Wednesday, 20 January 2016

Free Speech in Kuwait Was Bad Before, And Now There’s a Cybercrime Law

Kuwait, MENA, Middle East, censorship, free speech, VPN, SumRando Cybersecurity, Secure Messenger, Web ProxyIf you believe everything the Kuwait Times tells you, you may think the country’s new cybercrime law was designed to benefit its people.

A January 14 article titled, “New cybercrime law protects on-line users” described the legislation as “aimed at protecting society from misuse of the internet and e-media by some users,” but offered little additional information in its 118-word blurb.

Sources outside of Kuwait seem to have a different interpretation and a bit more to say:

“This law does not belong to the 21st century. In spirit and indeed, in letter, it is a retrograde piece of legislation that merely draws upon earlier, repressive laws. Kuwaitis deserve better,” argued Amnesty International’s Said Boumedouha.

“This new law comes at a time when Kuwait is prosecuting many opposition politicians and activists, journalists, and other government critics using expansive interpretations of moral imperatives and national security requirements. It appears designed to allow the authorities even wider legal latitude to curtail Kuwaitis’ right to free speech,” opined Sarah Leah Whitson of Human Rights Watch.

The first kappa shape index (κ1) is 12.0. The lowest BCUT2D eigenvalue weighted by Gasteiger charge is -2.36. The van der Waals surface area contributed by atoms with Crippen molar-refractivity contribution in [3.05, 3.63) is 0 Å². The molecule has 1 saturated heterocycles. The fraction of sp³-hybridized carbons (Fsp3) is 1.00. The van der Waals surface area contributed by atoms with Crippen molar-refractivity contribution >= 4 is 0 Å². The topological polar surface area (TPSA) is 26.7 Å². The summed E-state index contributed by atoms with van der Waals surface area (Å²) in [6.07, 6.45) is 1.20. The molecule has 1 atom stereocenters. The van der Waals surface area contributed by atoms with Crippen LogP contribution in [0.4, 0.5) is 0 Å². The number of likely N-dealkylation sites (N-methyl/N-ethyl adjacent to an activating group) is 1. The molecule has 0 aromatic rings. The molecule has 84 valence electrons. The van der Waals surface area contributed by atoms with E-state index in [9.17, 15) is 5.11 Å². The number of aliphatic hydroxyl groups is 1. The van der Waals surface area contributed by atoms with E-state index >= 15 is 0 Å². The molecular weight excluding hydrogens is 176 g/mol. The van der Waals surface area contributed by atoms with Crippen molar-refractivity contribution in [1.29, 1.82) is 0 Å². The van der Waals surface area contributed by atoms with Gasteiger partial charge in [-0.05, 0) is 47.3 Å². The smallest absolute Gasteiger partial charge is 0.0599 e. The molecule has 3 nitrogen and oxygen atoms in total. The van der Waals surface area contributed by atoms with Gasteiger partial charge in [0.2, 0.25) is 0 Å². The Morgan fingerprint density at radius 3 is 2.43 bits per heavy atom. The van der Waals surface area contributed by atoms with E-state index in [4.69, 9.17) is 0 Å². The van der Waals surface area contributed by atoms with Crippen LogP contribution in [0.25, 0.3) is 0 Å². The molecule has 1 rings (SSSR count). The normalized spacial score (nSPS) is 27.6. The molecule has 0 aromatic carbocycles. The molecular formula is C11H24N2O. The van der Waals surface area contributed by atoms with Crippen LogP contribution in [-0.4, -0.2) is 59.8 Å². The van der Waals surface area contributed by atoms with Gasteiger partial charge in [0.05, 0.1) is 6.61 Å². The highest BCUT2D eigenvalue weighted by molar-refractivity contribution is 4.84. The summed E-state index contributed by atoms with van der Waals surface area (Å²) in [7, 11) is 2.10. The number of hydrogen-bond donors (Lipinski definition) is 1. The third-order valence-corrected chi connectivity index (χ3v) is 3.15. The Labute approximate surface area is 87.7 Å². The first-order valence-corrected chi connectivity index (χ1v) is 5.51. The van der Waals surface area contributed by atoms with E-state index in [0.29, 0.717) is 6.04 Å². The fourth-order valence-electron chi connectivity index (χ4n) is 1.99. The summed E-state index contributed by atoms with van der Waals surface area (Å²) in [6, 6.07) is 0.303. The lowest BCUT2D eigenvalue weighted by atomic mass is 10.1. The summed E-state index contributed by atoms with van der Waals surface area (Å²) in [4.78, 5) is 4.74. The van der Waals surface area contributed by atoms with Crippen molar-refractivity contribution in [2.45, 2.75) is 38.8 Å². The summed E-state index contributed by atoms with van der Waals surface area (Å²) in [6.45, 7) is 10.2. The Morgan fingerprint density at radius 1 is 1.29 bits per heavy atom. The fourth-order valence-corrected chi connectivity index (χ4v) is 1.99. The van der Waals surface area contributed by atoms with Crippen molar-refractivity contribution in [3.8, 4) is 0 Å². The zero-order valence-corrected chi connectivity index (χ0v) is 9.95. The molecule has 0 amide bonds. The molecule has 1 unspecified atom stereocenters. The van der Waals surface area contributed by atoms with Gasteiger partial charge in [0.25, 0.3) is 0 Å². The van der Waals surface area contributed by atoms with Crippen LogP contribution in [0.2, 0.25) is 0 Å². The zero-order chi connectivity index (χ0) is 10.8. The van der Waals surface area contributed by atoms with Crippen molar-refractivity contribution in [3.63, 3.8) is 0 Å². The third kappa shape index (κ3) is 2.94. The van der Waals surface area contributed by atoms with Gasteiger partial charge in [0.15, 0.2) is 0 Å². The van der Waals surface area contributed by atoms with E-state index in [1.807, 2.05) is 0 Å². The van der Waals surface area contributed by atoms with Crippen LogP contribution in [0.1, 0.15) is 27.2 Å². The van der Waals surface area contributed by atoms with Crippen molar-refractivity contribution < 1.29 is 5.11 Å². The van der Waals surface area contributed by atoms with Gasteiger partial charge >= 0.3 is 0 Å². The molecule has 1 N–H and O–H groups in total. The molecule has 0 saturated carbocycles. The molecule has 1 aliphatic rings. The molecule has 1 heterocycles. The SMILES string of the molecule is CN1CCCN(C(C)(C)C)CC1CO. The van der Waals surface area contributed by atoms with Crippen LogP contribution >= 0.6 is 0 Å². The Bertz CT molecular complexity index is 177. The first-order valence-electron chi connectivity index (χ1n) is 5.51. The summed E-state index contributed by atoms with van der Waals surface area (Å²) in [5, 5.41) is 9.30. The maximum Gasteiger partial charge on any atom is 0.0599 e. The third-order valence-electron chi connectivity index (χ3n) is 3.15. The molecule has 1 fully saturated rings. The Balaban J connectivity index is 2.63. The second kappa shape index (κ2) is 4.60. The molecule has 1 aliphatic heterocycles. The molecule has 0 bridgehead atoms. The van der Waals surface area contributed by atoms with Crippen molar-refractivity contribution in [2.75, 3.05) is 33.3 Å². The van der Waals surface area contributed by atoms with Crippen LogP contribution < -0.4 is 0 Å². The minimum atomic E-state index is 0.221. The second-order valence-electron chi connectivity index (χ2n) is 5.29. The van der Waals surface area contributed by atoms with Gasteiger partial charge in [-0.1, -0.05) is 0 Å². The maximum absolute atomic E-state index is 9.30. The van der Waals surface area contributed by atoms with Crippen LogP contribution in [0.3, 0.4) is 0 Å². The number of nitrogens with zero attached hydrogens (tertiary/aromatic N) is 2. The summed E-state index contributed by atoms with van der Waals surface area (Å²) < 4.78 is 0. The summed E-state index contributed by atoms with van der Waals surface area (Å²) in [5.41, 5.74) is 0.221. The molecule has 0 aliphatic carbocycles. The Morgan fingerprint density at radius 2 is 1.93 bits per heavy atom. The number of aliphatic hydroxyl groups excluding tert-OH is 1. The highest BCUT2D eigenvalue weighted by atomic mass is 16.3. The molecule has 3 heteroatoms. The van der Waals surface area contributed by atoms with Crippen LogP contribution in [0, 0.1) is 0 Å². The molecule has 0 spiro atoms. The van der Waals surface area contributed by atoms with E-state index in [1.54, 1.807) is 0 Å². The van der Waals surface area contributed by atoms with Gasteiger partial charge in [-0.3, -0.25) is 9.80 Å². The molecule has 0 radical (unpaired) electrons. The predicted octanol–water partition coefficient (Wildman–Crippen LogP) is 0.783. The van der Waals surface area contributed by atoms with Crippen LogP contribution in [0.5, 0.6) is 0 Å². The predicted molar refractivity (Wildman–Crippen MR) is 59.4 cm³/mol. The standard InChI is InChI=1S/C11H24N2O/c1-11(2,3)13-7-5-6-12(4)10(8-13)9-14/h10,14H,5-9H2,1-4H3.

In fact, punishable offenses under the cybercrime law, in effect as of January 12, include using the internet to insult religion, the emir (Kuwaiti leader) or the judicial system, to damage Kuwait’s international reputation and to publicize classified information even when in the public’s best interest. It furthermore allows the government to confiscate devices used to carry out such acts and to ban “outlets and locations” responsible for these actions.

A better understanding of the cybercrime law certainly helps to explain the Kuwait Times’ vague-yet-optimistic approach to it, which ultimately only demonstrated the danger of such legislation: a newspaper unable to critique its government is also unable to openly discuss basic facts. Surf secure and stay Rando, Kuwait!

Want to know more about government infringements of citizens' rights? Read on!

SumRando Cybersecurity is a South Africa-based VPN, Web Proxy and Secure Messenger provider. Surf secure and stay Rando!

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